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  48.  1
    R. V. Short (1975). Focus: Current Issues in Medical Ethics. Journal of Medical Ethics 1 (2):56-58.
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  49.  5
    Terrence F. Ackerman (1989). A Casebook of Medical Ethics. Oxford University Press.
    Should a brain-dead woman be artificially maintained for the sake of her fetus? Does a physician have the right to administer a life-saving transfusion despite the patient's religious beliefs? Can a family request a hysterectomy for their retarded daughter? Physicians are facing moral dilemmas with increasing frequency. But how should these delicate questions be resolved and by whom? A Casebook of Medical Ethics offers a real-life view of the central issue involved in clinical medical ethics. Since the analysis (...)
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  50. David Lloyd (2005). Cases in Medical Ethics and Law. Cambridge University Press.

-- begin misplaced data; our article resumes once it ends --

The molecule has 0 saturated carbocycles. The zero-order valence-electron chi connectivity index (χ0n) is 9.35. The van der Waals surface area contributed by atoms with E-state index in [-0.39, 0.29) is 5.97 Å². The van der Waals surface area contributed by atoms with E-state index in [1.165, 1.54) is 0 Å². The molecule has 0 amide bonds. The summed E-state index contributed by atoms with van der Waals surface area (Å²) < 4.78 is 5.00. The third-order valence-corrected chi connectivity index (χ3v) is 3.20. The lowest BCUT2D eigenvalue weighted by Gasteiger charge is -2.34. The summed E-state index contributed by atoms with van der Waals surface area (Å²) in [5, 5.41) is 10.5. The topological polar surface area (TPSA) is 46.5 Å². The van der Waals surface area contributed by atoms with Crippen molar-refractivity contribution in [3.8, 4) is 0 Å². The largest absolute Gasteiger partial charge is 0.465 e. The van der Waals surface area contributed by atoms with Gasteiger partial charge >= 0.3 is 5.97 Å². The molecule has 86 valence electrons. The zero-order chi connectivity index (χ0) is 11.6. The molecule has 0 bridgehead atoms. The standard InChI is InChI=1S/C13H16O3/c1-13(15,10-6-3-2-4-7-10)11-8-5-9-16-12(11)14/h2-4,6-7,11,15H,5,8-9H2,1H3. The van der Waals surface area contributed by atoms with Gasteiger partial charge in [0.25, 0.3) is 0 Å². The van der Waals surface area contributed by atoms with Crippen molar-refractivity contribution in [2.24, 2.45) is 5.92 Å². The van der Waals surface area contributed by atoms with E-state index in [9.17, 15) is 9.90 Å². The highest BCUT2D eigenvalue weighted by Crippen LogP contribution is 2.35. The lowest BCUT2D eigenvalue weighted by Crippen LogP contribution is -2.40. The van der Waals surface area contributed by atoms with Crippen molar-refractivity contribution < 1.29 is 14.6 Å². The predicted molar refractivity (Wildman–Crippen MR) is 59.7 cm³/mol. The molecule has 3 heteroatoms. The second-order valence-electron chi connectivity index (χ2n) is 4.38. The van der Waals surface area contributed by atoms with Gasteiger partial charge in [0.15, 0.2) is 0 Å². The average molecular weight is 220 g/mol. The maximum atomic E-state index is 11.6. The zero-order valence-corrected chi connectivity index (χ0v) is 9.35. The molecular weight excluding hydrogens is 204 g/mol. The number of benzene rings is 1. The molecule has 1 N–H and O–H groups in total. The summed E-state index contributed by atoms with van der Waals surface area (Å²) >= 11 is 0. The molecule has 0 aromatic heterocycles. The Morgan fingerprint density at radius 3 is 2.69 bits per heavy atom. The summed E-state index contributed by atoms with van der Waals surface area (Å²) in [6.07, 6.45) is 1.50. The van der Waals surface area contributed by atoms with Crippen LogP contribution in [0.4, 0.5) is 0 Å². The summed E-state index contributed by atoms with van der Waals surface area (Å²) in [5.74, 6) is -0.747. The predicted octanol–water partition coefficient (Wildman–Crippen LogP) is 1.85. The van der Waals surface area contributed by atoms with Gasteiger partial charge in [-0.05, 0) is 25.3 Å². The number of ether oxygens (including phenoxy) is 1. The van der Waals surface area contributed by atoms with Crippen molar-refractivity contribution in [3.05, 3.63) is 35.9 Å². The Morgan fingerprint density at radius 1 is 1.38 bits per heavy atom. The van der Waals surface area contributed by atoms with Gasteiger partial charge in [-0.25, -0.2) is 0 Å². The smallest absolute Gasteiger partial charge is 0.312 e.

This interactive independent teaching and learning tutorial can be used by individuals or small groups and takes a problem-based-learning approach to the complex legal and ethical issues raised by six scenarios. Based on real cases clearly demonstrating the problems arising from recent medical advancements, the cases cover reproductive technology, consent, genetic screening, participation in research trials, paternity and confidentiality. Additional features of the CD-ROM are a comprehensive glossary, cross-references to The Cambridge Medical Ethics Workbook and definitions from the (...)